Aram Khachaturian
Overview
 
Aram Ilyich Khachaturian (born in Tiflis, Georgia, Russian Empire
Russian Empire
The Russian Empire was a state that existed from 1721 until the Russian Revolution of 1917. It was the successor to the Tsardom of Russia and the predecessor of the Soviet Union...

) was a prominent Soviet composer. Khachaturian's works were often influenced by classical Russian music and Armenian folk music. He is most famous for the Adagio of Spartacus and Phrygia from his ballet Spartacus
Spartacus
Spartacus was a famous leader of the slaves in the Third Servile War, a major slave uprising against the Roman Republic. Little is known about Spartacus beyond the events of the war, and surviving historical accounts are sometimes contradictory and may not always be reliable...

, and for "Sabre Dance
Sabre Dance
"The Sabre Dance" is a movement in the final act of the ballet Gayane , written by Armenian composer Aram Khachaturian's and completed in 1942. It evokes a whirling war dance in an Armenian dance, where the dancers display their skill with sabres. Its middle section incorporates an Armenian folk...

" from his ballet Gayane
Gayane
Gayane is a four-act ballet with music by Aram Khachaturian. Originally composed in 1942, to a libretto by Konstantin Derzhavin and choreographed by his wife Nina Aleksandrovna Anisimova, the score was revised in 1952, and in 1957, with a new plot...

 and the adagio from the same ballet, much used in films since its first use in Stanley Kubrick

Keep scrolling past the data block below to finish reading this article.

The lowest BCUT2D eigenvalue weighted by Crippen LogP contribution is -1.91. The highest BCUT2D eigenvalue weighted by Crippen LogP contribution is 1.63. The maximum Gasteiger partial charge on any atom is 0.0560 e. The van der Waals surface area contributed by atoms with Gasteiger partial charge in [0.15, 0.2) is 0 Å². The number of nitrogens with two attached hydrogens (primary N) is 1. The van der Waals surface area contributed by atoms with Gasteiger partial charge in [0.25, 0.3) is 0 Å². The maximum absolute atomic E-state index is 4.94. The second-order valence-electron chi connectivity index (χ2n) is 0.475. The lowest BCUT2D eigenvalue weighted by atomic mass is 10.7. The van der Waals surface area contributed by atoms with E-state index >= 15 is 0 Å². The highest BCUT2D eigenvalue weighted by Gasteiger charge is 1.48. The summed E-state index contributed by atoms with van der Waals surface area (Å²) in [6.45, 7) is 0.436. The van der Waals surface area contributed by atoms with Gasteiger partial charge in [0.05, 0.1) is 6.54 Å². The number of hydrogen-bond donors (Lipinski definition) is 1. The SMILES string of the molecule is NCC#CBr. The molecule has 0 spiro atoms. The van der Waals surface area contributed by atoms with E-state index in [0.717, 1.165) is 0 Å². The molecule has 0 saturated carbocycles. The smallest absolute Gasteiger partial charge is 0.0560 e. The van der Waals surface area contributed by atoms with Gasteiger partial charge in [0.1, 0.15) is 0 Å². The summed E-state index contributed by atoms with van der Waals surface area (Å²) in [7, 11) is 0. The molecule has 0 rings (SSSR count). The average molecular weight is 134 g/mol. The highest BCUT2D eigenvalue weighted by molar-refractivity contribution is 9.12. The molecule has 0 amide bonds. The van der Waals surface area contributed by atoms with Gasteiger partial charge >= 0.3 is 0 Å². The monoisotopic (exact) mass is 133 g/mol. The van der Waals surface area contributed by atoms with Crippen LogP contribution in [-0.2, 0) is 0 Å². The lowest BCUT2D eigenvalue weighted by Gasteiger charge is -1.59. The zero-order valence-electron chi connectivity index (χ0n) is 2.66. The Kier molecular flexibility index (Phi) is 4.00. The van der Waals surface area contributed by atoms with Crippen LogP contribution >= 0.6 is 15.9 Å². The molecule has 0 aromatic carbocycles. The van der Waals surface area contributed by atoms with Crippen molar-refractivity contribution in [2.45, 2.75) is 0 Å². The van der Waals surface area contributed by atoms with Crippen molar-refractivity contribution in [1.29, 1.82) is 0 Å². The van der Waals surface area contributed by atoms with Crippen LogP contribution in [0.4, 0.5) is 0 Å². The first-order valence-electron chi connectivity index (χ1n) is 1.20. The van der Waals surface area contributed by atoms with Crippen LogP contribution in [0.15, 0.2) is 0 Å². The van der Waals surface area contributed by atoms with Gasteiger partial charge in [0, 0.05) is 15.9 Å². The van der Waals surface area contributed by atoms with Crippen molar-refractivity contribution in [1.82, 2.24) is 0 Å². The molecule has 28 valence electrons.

Stanley Kubrick
Stanley Kubrick was an American film director, writer, producer, and photographer who lived in England during most of the last four decades of his career...

's 2001: A Space Odyssey
2001: A Space Odyssey (film)
2001: A Space Odyssey is a 1968 epic science fiction film produced and directed by Stanley Kubrick, and co-written by Kubrick and Arthur C. Clarke, partially inspired by Clarke's short story The Sentinel...

.
Aram Ilyich Khachaturian was born in Tiflis, Imperial Russia
Russian Empire
The Russian Empire was a state that existed from 1721 until the Russian Revolution of 1917. It was the successor to the Tsardom of Russia and the predecessor of the Soviet Union...

 (now Tbilisi, Georgia
Georgia (country)
Georgia is a sovereign state in the Caucasus region of Eurasia. Located at the crossroads of Western Asia and Eastern Europe, it is bounded to the west by the Black Sea, to the north by Russia, to the southwest by Turkey, to the south by Armenia, and to the southeast by Azerbaijan. The capital of...

) to a poor Armenian
Armenians
Armenian people or Armenians are a nation and ethnic group native to the Armenian Highland.The largest concentration is in Armenia having a nearly-homogeneous population with 97.9% or 3,145,354 being ethnic Armenian....

 family.
Encyclopedia
Aram Ilyich Khachaturian (born in Tiflis, Georgia, Russian Empire
Russian Empire
The Russian Empire was a state that existed from 1721 until the Russian Revolution of 1917. It was the successor to the Tsardom of Russia and the predecessor of the Soviet Union...

) was a prominent Soviet composer. Khachaturian's works were often influenced by classical Russian music and Armenian folk music. He is most famous for the Adagio of Spartacus and Phrygia from his ballet Spartacus
Spartacus
Spartacus was a famous leader of the slaves in the Third Servile War, a major slave uprising against the Roman Republic. Little is known about Spartacus beyond the events of the war, and surviving historical accounts are sometimes contradictory and may not always be reliable...

, and for "Sabre Dance
Sabre Dance
"The Sabre Dance" is a movement in the final act of the ballet Gayane , written by Armenian composer Aram Khachaturian's and completed in 1942. It evokes a whirling war dance in an Armenian dance, where the dancers display their skill with sabres. Its middle section incorporates an Armenian folk...

" from his ballet Gayane